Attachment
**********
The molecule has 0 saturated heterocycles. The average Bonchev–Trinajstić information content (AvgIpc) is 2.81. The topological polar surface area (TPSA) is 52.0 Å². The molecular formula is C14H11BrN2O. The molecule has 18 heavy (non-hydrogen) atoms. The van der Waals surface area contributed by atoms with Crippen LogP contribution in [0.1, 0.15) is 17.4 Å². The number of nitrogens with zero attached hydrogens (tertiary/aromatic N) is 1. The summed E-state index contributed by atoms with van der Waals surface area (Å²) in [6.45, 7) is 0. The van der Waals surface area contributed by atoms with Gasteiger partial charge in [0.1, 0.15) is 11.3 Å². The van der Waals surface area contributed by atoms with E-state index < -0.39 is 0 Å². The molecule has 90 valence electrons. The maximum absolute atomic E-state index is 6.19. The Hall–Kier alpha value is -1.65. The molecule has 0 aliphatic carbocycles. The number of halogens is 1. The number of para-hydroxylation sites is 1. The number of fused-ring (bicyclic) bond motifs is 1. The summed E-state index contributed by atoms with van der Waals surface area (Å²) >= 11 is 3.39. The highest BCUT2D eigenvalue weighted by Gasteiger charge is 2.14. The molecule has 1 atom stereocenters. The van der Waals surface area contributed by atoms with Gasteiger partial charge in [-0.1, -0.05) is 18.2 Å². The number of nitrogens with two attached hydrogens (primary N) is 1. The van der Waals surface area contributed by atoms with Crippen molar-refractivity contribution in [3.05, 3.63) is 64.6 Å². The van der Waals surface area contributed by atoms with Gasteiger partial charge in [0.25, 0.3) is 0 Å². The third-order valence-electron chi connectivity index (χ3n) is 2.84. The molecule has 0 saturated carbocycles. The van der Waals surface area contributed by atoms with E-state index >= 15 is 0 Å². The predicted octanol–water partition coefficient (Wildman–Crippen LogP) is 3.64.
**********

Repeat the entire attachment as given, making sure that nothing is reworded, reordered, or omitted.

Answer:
The molecule has 0 saturated heterocycles. The average Bonchev–Trinajstić information content (AvgIpc) is 2.81. The topological polar surface area (TPSA) is 52.0 Å². The molecular formula is C14H11BrN2O. The molecule has 18 heavy (non-hydrogen) atoms. The van der Waals surface area contributed by atoms with Crippen LogP contribution in [0.1, 0.15) is 17.4 Å². The number of nitrogens with zero attached hydrogens (tertiary/aromatic N) is 1. The summed E-state index contributed by atoms with van der Waals surface area (Å²) in [6.45, 7) is 0. The van der Waals surface area contributed by atoms with Gasteiger partial charge in [0.1, 0.15) is 11.3 Å². The van der Waals surface area contributed by atoms with E-state index < -0.39 is 0 Å². The molecule has 90 valence electrons. The maximum absolute atomic E-state index is 6.19. The Hall–Kier alpha value is -1.65. The molecule has 0 aliphatic carbocycles. The number of halogens is 1. The number of para-hydroxylation sites is 1. The number of fused-ring (bicyclic) bond motifs is 1. The summed E-state index contributed by atoms with van der Waals surface area (Å²) >= 11 is 3.39. The highest BCUT2D eigenvalue weighted by Gasteiger charge is 2.14. The molecule has 1 atom stereocenters. The van der Waals surface area contributed by atoms with Gasteiger partial charge in [-0.1, -0.05) is 18.2 Å². The number of nitrogens with two attached hydrogens (primary N) is 1. The van der Waals surface area contributed by atoms with Crippen molar-refractivity contribution in [3.05, 3.63) is 64.6 Å². The van der Waals surface area contributed by atoms with Gasteiger partial charge in [0.25, 0.3) is 0 Å². The third-order valence-electron chi connectivity index (χ3n) is 2.84. The molecule has 0 saturated carbocycles. The van der Waals surface area contributed by atoms with E-state index >= 15 is 0 Å². The predicted octanol–water partition coefficient (Wildman–Crippen LogP) is 3.64.